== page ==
Life for people with Parkinson’s disease (PD) was largely untenable until the late 1960’s discovery of dopamine replacement therapy (levodopa). Following the introduction of levodopa there were worldwide reports that began to surface about previously institutionalized patients who were waking up and returning home. A few years following levodopa’s introduction however, a new reality began to uncomfortably set in.
National Parkinson Foundation's blog
There has been a recent and evolving media blitz concerning the potential use of medical marijuana (tetrahydrocannabinol, THC) among the Parkinson’s disease (PD) community. All of the attention to marijuana has been largely a result of multiple states passing legislation to legalize and to regulate the drug, or to alternatively make it available for select medical diagnoses.
In November 2011 we wrote about an important phenomenon called levodopa phobia, or avoidance of dopamine as a treatment for Parkinson’s disease. Many Parkinson’s disease patients and family members have been unnecessarily alarmed by the continuing reports that Sinemet and/or Madopar (European Sinemet) may accelerate disease progression, and that doses and drug intervals should be limited.
Recent research has indicated that there may be unexplored symptomatic benefits by using light therapy to treat Parkinson’s disease patients. This “light” approach is particularly appealing in Parkinson’s disease because patients commonly suffer from excessive daytime sleepiness, fatigue, sleep disorders, as well as depression—and all have been reported to potentially improve. In this month’s What’s Hot Column, we explore the scientific underpinnings of the brain’s natural sleep-wake cycle; called the circadian rhythm.
Currently, approximately 10% of Parkinson’s disease cases have been associated with gene defects. These changes in the DNA have allowed researchers to hone in on the mechanisms that may be responsible for this devastating disease. Scientists around the world have become adept at preparing animal models of Parkinson’s disease by using the observed changes in the DNA occurring in some human cases.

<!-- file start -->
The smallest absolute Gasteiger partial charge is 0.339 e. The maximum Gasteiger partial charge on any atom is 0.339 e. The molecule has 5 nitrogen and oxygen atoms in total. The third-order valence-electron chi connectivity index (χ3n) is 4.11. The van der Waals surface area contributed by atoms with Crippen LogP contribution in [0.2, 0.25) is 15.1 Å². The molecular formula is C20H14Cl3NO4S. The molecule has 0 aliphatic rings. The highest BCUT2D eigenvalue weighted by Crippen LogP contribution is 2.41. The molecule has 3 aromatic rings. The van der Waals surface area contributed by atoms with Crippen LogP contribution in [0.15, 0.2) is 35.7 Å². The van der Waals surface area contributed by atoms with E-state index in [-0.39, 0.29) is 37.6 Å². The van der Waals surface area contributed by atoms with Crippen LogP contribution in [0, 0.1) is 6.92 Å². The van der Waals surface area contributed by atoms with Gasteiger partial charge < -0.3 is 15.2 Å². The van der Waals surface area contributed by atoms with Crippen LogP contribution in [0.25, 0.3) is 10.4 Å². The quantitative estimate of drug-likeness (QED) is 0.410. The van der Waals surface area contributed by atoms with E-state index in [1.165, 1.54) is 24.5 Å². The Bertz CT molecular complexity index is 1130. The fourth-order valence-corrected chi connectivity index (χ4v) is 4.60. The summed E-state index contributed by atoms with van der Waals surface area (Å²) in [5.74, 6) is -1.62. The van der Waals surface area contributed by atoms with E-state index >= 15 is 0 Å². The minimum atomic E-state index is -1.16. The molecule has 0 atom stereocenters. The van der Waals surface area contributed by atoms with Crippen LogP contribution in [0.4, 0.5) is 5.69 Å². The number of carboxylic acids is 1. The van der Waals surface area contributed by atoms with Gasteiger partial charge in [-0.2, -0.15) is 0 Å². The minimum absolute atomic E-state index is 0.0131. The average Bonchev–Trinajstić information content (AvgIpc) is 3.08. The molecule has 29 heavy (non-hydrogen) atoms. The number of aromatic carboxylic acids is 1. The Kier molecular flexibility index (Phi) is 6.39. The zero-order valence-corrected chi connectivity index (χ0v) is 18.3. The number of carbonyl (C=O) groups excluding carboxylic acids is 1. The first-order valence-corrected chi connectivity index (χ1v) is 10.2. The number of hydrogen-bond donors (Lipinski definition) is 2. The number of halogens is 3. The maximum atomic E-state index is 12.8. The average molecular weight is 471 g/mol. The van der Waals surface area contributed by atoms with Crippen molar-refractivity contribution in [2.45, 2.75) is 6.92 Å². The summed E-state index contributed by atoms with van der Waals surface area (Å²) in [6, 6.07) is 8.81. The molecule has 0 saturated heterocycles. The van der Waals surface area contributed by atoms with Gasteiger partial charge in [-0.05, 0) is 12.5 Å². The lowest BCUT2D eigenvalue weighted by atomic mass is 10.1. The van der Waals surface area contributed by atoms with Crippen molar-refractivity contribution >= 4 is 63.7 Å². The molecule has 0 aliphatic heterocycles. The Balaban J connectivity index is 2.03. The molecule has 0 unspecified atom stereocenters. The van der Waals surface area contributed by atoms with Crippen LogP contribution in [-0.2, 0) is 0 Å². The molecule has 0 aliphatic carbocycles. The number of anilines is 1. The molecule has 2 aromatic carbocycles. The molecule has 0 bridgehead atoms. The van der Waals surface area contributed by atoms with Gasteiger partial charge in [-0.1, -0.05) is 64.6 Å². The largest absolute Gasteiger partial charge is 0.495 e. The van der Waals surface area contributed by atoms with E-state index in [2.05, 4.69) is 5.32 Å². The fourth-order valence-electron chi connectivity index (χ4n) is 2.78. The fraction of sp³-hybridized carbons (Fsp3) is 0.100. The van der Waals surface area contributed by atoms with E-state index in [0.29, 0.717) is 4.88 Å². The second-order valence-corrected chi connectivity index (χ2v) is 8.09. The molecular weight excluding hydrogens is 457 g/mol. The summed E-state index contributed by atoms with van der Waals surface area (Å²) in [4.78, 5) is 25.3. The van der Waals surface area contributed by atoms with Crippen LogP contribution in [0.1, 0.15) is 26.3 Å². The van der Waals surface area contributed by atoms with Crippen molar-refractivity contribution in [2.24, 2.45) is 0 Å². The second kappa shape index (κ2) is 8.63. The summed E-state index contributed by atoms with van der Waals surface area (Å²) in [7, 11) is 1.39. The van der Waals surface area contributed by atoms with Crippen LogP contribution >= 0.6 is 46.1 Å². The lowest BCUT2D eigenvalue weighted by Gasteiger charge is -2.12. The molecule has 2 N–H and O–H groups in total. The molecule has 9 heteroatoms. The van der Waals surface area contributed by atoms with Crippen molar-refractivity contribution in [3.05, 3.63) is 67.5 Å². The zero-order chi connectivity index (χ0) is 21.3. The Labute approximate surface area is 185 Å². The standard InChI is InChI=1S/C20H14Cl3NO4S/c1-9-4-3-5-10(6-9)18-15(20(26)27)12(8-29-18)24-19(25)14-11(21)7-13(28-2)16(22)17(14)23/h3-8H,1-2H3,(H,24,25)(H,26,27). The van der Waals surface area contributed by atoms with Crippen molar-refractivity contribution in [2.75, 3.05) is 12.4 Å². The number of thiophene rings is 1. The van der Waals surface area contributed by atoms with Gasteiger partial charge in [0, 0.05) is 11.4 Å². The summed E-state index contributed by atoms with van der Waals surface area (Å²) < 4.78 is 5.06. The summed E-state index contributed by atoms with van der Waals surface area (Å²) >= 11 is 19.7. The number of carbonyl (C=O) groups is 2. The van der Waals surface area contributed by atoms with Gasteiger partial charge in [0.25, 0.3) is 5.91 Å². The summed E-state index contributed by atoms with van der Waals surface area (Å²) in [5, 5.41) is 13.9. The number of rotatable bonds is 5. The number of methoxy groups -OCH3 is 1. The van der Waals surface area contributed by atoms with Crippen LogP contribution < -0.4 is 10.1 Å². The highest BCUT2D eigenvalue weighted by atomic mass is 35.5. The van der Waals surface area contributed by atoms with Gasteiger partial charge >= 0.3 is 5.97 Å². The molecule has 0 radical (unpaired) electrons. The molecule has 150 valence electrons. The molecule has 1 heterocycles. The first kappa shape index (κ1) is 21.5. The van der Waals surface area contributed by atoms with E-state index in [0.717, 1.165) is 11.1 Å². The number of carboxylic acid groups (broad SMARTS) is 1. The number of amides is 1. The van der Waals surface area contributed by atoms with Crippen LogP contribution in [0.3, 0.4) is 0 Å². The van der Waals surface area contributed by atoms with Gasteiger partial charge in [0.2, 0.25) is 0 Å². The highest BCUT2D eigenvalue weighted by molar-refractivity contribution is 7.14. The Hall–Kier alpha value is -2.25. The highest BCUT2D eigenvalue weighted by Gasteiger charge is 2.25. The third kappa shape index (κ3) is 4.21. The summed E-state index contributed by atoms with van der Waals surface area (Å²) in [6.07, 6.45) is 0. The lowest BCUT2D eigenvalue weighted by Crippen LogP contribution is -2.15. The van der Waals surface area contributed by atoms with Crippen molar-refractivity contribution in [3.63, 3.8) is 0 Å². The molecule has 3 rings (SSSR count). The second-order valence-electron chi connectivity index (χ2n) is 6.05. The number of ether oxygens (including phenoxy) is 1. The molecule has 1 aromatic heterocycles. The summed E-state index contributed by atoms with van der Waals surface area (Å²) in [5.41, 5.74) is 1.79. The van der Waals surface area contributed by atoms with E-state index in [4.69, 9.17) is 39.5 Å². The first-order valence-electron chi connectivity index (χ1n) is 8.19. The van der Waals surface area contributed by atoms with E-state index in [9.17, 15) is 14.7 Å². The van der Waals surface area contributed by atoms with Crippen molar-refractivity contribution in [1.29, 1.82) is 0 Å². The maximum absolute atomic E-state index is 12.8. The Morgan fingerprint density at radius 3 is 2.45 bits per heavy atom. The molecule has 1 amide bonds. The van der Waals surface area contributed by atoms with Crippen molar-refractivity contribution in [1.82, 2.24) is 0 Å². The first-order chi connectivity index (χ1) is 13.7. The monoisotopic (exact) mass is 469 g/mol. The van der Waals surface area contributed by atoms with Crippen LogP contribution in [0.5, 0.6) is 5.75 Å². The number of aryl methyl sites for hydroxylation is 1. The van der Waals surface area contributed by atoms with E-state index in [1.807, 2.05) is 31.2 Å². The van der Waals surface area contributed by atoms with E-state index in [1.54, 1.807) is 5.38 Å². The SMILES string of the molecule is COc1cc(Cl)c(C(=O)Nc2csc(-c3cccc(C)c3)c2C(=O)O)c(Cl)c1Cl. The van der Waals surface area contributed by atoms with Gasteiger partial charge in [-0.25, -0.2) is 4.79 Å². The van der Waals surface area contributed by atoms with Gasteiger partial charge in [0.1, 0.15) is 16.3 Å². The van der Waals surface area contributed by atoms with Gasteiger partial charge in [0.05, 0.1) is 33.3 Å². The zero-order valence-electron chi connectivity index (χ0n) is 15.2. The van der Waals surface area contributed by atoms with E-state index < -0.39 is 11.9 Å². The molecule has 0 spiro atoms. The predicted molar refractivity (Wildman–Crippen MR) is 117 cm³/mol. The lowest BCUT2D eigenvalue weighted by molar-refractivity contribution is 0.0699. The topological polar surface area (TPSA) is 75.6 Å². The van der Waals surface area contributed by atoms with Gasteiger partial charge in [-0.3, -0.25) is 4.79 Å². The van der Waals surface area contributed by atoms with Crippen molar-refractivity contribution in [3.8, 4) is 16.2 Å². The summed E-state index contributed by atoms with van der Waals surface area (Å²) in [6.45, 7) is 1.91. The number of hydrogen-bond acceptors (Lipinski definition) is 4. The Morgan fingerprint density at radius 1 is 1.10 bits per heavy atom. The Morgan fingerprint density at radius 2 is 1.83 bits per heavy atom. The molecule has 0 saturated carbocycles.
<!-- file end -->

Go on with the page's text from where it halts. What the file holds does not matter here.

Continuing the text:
In 2011, the FDA approved a diagnostic test for Parkinson’s disease. The DaTscan (Ioflupane I 123 injection, also known as phenyltropane) is a radiopharmaceutical agent which is injected into a patient’s veins in a procedure referred to as SPECT imaging. DaTscan, when it was approved, was considered an important addition to the armamentarium of the bedside clinician. In 2011 I wrote a What’s Hot column on DAT scanning, and this month I will update that posting and bring everyone up to date on the impact of this test.
There may be good news for Parkinson's disease (PD) patients suffering from low blood pressure, dizziness, and passing out (syncope), as a new drug recently received FDA approval (Northera, Droxidopa). In this month's What's Hot Column we will update the topic of dizziness and passing out in Parkinson's disease (from the July 2011 What's Hot Column), and we will also detail what we know about the new drug (Northera) which has been specifically designed to combat the symptoms of low blood pressure.
One of the common dreams shared by Parkinson’s disease patients around the globe is the possibility of living a pill free existence. One cannot blame the Parkinson’s disease patient or caregiver for dreaming big. A single day in Parkinson’s disease shoes is likely to reveal the need for dozens of pills administered day and night. In many cases, pills are taken as frequently as every hour or two.
The last 20 years Parkinson’s disease researchers have sought to identify a compound that could potentially slow disease progression. One candidate has been inosine, a drug that elevates blood uric acid levels. Uric acid elevation has been associated with a lower risk of Parkinson’s disease, but also with a higher risk of the development of kidney stones and gout.
There are many great mysteries and unanswered questions surrounding the potential causes of Parkinson’s disease. One of the most important and most studied is, “why are only a minority of cases caused by a single genetic abnormality?” One famous researcher from California coined the phrase, “the genes load the gun, and the environment pulls the trigger” (Judith Stern, UC Davis). Many Parkinson’s disease researchers have refocused their efforts to attempt to identify potential environmental triggers.